Saturday, February 22, 2014


NIGHTMARES IN A DAMAGED BRAIN (1981) (UR) Dir. Romano Scavolini
97 mins.

George Tatum is a very mentally unstable individual. Having committed a double murder as a child, he has been hospitalized, suffering from schizophrenia, intense dreams, and seizures. A team of doctors attempt to rehabilitate him with an experimental drug, echoing both the Ludovico technique in A Clockwork Orange, but more appropriately, the MKULTRA mind control scandal that shocked America only a shortly before this film. Considering their project a success, George it let back into society, but when his case workers lose track of him, he begins to lose his grip on reality, and the murders start rolling in.
The bowtie makes this look.
George sets his focus on an alcoholic mother and her family in Daytona, because the youngest of 3 kids, C.J., reminds George of himself as a child, and this triggers one of his many ongoing flashbacks. George then stalks the family, makes obscene phone calls, and starts killing the people around them in the six days prior to his final attack.
Is that a Sid Haig mask?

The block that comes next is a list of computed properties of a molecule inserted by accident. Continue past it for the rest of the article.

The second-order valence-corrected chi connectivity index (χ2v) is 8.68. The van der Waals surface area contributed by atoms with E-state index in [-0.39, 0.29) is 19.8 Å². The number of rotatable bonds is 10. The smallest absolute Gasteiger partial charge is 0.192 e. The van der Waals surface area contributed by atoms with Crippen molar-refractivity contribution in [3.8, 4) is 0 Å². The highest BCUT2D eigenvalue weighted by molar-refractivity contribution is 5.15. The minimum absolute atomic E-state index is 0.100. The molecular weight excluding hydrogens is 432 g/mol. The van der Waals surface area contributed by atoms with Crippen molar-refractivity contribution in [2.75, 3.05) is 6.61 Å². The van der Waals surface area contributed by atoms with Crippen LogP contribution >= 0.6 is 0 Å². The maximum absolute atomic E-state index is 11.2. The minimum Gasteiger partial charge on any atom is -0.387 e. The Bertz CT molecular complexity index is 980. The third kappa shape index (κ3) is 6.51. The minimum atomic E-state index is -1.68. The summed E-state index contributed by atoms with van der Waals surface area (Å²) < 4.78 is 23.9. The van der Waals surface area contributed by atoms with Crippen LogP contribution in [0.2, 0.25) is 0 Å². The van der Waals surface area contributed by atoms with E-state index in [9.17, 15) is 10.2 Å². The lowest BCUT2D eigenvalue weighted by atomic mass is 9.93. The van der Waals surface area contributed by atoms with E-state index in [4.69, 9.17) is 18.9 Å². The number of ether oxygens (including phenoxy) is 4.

The most interesting part of the movie is George's character, played masterfully by Baird Stafford. George is horrified of the crimes he commits, traumatized, and is constantly struggling with every act he commits, rendering him sympathetic (unlike the one note killer in Home Sweet Home). It is also ambiguous as to whether his medication keeps him from killing or inspires him to. He wants to stop himself but can't, and even tries to warn C.J. before an impending confrontation. There are two twists in this ending, and while they are maybe not the hardest to predict, work really well. The gore is good, which Tom Savini apparently was not involved in creating, despite the movie's marketing campaign, and I think it shows that it isn't him as it is less Maniac and more Pieces, but his involvement to this day is still a point of contention between the director and Tom, and amongst the fans. Good pacing, well fleshed out characters, lighting and cinematography. A must see grindhouse, yet lesser known, classic. 8/10


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